International African Opinion journal

date: 1938 onwards

Found in archive at Warwick University

The struggle against British colonialism in Africa was waged from Cranleigh St in Somers Town. Here for several years resided George Padmore. Padmore was an author and journalist arguing the cause of Pan-Africanism and independence from colonial rule. His home at Cranleigh Street served as the Headquarters for the International African Service Bureau in the 1940s, which made the British public aware of injustices under colonial rule in Africa, proposed reforms and encouraged links between African and British trades unions. Through his door went anti-colonial activists from across the world, including his friends and political allies C.L.R. James, Kwame Nkrumah, Jomo Kenyatta, Amy Ashwood Garvey, T. Ras Makonnen, I.T.A Wallace-Johnson and Chris Braithwaite. His partner Dorothy Pizer was an activist and writer too.

The news bureau conveyed the inequities of what was happening under British colonial rule. Padmore also supplied news of the current state of British politics and implications for colonial governance. Each week, he wrote bunches of articles again, sent by airmail to newspapers in the colonies.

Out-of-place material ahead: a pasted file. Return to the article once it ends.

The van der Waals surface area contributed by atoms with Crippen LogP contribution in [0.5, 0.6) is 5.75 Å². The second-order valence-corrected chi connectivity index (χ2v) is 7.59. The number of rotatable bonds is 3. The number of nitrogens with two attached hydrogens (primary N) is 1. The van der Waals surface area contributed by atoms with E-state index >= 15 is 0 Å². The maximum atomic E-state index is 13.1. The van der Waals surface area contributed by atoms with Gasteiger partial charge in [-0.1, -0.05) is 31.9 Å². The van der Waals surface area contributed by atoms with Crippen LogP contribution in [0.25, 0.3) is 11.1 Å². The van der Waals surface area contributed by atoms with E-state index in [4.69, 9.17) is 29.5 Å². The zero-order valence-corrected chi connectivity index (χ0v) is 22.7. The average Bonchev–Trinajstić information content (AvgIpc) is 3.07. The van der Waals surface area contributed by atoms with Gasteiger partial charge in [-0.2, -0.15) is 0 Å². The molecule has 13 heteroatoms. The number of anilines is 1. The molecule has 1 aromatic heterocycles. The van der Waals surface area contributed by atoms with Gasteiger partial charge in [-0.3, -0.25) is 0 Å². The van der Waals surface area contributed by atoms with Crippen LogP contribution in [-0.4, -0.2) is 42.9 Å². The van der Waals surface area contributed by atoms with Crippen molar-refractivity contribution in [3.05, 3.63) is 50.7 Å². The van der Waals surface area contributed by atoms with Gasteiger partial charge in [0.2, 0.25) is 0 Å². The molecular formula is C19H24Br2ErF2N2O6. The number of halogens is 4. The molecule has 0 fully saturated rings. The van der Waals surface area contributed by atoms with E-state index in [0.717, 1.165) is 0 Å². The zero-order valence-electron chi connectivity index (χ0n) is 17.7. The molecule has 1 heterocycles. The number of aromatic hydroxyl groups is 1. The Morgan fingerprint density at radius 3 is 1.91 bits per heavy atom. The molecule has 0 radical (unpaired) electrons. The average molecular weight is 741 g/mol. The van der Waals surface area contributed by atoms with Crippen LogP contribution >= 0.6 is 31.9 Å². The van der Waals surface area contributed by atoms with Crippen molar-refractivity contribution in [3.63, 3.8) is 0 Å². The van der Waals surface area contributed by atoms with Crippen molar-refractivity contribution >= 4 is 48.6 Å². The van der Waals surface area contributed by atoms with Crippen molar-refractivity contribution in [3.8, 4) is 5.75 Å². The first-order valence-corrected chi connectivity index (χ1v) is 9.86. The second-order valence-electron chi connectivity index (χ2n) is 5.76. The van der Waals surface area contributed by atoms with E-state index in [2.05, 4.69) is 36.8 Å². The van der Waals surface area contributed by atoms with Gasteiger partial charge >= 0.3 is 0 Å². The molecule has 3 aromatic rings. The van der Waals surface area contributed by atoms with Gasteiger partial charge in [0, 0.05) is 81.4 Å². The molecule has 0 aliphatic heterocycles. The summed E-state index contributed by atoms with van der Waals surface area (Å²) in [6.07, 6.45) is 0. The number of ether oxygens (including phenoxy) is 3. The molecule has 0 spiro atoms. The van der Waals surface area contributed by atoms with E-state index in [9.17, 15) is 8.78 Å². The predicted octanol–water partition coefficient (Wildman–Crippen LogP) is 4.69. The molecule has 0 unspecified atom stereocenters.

Padmore’s home became a port of call for visitors from British colonies seeking advice and a political network. In his ‘Notes on the Life of George Padmore,’ C.L.R. James recalled that ‘few were the African politicians who did not consult Padmore before their visits to the Colonial Office and check with him afterwards’.

in ‘George Padmore and Kwame Nkrumah’, Marika Sherwood argues that Padmore’s kitchen table ‘should have become a museum exhibit’ on the basis of Richard Wright’s claim that ‘almost all the present day leaders of Black Africa’ sat around it.

By Esther Leslie